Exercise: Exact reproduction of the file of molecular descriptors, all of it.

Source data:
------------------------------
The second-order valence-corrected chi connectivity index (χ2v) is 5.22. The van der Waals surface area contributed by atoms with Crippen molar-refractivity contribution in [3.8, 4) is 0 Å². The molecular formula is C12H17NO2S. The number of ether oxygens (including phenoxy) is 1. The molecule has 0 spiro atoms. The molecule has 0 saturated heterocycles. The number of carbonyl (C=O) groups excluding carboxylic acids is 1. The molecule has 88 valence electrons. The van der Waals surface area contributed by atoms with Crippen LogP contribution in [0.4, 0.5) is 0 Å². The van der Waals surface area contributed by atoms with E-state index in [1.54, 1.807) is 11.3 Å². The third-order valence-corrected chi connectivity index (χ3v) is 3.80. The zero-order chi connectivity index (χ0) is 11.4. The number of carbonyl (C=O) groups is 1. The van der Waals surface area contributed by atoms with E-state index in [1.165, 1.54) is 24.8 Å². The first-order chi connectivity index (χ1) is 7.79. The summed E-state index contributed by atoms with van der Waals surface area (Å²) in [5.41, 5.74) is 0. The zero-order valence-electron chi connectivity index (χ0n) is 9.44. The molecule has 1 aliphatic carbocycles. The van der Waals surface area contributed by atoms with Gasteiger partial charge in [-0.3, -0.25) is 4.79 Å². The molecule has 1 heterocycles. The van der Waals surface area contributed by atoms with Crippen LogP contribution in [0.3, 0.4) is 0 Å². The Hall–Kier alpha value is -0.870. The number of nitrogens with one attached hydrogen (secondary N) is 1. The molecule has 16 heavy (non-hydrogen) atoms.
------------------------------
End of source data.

The second-order valence-corrected chi connectivity index (χ2v) is 5.22. The van der Waals surface area contributed by atoms with Crippen molar-refractivity contribution in [3.8, 4) is 0 Å². The molecular formula is C12H17NO2S. The number of ether oxygens (including phenoxy) is 1. The molecule has 0 spiro atoms. The molecule has 0 saturated heterocycles. The number of carbonyl (C=O) groups excluding carboxylic acids is 1. The molecule has 88 valence electrons. The van der Waals surface area contributed by atoms with Crippen LogP contribution in [0.4, 0.5) is 0 Å². The van der Waals surface area contributed by atoms with E-state index in [1.54, 1.807) is 11.3 Å². The third-order valence-corrected chi connectivity index (χ3v) is 3.80. The zero-order chi connectivity index (χ0) is 11.4. The number of carbonyl (C=O) groups is 1. The van der Waals surface area contributed by atoms with E-state index in [1.165, 1.54) is 24.8 Å². The first-order chi connectivity index (χ1) is 7.79. The summed E-state index contributed by atoms with van der Waals surface area (Å²) in [5.41, 5.74) is 0. The zero-order valence-electron chi connectivity index (χ0n) is 9.44. The molecule has 1 aliphatic carbocycles. The van der Waals surface area contributed by atoms with Gasteiger partial charge in [-0.3, -0.25) is 4.79 Å². The molecule has 1 heterocycles. The van der Waals surface area contributed by atoms with Crippen LogP contribution in [0.3, 0.4) is 0 Å². The Hall–Kier alpha value is -0.870. The number of nitrogens with one attached hydrogen (secondary N) is 1. The molecule has 16 heavy (non-hydrogen) atoms.